This capacity of expression, this indication of a mind susceptible of great, or of tender emotions, has a great share in human beauty; whether in the living countenance, or in that which the pencil presents. How different the tame regularity of a merely placid countenance, from what strikes the spectator when he beholds the indications of a great mind in that susceptibility of emotion and energy, which marks the brow, and animates the eye of the hero even in the calmest scenes of life. How Rascinating when compared with the insipid prettiness and regular features of an inanimate beauty is that susceptibility which lightens up the countenance and plays upon the features of a woman of sensibility, even while she is unmoved by any particular affection.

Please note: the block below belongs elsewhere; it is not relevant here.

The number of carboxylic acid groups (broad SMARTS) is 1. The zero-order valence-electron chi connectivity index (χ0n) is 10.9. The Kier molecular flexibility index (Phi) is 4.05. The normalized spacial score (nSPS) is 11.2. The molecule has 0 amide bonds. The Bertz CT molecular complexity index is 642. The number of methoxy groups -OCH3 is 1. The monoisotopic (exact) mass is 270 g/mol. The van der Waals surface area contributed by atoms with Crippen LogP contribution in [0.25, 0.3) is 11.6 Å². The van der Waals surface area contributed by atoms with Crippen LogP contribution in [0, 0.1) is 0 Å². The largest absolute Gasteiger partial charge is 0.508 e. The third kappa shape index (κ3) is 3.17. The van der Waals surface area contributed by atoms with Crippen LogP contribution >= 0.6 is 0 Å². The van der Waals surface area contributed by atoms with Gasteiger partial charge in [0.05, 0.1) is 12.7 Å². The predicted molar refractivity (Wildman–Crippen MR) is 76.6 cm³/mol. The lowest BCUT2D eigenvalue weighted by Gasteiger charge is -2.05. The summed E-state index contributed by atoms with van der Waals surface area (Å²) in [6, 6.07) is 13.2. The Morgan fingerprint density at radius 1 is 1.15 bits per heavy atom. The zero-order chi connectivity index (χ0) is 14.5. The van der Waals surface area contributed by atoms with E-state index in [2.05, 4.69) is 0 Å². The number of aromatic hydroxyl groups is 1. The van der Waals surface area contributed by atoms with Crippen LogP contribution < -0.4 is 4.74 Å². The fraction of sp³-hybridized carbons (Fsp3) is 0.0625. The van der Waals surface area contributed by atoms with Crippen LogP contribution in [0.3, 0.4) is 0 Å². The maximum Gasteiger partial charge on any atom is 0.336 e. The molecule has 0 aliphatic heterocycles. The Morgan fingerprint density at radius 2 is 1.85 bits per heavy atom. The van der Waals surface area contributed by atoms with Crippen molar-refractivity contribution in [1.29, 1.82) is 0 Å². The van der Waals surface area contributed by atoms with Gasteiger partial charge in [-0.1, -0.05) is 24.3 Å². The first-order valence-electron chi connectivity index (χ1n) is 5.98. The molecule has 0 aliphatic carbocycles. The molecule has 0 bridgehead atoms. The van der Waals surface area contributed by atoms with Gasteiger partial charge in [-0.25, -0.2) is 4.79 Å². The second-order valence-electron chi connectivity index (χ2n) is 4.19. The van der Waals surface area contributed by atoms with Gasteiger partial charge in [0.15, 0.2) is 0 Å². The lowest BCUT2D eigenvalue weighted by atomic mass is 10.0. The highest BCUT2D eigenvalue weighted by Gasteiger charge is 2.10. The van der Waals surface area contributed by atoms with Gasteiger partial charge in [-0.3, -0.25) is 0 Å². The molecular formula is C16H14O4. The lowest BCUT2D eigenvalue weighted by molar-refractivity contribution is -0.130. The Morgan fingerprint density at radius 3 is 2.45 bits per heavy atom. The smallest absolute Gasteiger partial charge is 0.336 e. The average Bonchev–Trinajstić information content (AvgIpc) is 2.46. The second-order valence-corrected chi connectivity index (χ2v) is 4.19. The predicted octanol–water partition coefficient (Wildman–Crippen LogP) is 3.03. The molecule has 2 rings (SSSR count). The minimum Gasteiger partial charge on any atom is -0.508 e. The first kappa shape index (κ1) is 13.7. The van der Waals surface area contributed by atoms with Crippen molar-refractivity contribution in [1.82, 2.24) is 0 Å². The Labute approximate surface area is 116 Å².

The full clear eye; the arched and moveable eyebrow; the smooth and polished forehead; as indicating this kind of capacity, this susceptibility of emotion, and power of expression, are grand features of human character and beauty. And the perfection of their beauty is found whenever the spectator is made sensible of this inherent, this latent power of expression, while no prevailing passion gives a cast to the features. But a great portion of the beauty of the human face is in the nose and lTlOlltll; in a nostril which has the full capacity for expression, without being too membraneous and inflatable, for that produces a mean and imbecile kind of fierceness; and in lips at once fleshy and apparently mobile and capable of that various modulation of form which characterises human emotion.